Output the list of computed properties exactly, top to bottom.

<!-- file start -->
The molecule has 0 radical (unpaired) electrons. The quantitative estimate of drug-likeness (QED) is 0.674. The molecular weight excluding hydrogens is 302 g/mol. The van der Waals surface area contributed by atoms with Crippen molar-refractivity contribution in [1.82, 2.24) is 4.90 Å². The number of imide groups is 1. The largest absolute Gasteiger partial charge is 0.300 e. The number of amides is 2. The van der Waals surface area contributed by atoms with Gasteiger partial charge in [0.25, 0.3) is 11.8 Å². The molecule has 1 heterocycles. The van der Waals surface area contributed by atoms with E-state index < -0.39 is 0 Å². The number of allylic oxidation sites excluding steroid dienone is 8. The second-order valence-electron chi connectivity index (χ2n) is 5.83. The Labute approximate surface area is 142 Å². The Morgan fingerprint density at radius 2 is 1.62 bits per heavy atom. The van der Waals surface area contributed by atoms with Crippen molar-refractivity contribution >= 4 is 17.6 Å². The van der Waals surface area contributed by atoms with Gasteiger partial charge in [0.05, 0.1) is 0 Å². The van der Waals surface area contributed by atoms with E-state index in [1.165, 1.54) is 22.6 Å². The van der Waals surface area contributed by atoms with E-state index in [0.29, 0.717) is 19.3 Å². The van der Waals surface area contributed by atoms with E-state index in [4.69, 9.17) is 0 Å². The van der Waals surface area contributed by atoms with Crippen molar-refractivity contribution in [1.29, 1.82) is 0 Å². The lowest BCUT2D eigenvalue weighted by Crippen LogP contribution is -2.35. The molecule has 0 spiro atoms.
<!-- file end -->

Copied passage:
The molecule has 0 radical (unpaired) electrons. The quantitative estimate of drug-likeness (QED) is 0.674. The molecular weight excluding hydrogens is 302 g/mol. The van der Waals surface area contributed by atoms with Crippen molar-refractivity contribution in [1.82, 2.24) is 4.90 Å². The number of imide groups is 1. The largest absolute Gasteiger partial charge is 0.300 e. The number of amides is 2. The van der Waals surface area contributed by atoms with Gasteiger partial charge in [0.25, 0.3) is 11.8 Å². The molecule has 1 heterocycles. The van der Waals surface area contributed by atoms with E-state index < -0.39 is 0 Å². The number of allylic oxidation sites excluding steroid dienone is 8. The second-order valence-electron chi connectivity index (χ2n) is 5.83. The Labute approximate surface area is 142 Å². The Morgan fingerprint density at radius 2 is 1.62 bits per heavy atom. The van der Waals surface area contributed by atoms with Crippen molar-refractivity contribution >= 4 is 17.6 Å². The van der Waals surface area contributed by atoms with Gasteiger partial charge in [0.05, 0.1) is 0 Å². The van der Waals surface area contributed by atoms with E-state index in [1.165, 1.54) is 22.6 Å². The van der Waals surface area contributed by atoms with E-state index in [0.29, 0.717) is 19.3 Å². The van der Waals surface area contributed by atoms with E-state index in [4.69, 9.17) is 0 Å². The van der Waals surface area contributed by atoms with Crippen molar-refractivity contribution in [1.29, 1.82) is 0 Å². The lowest BCUT2D eigenvalue weighted by Crippen LogP contribution is -2.35. The molecule has 0 spiro atoms.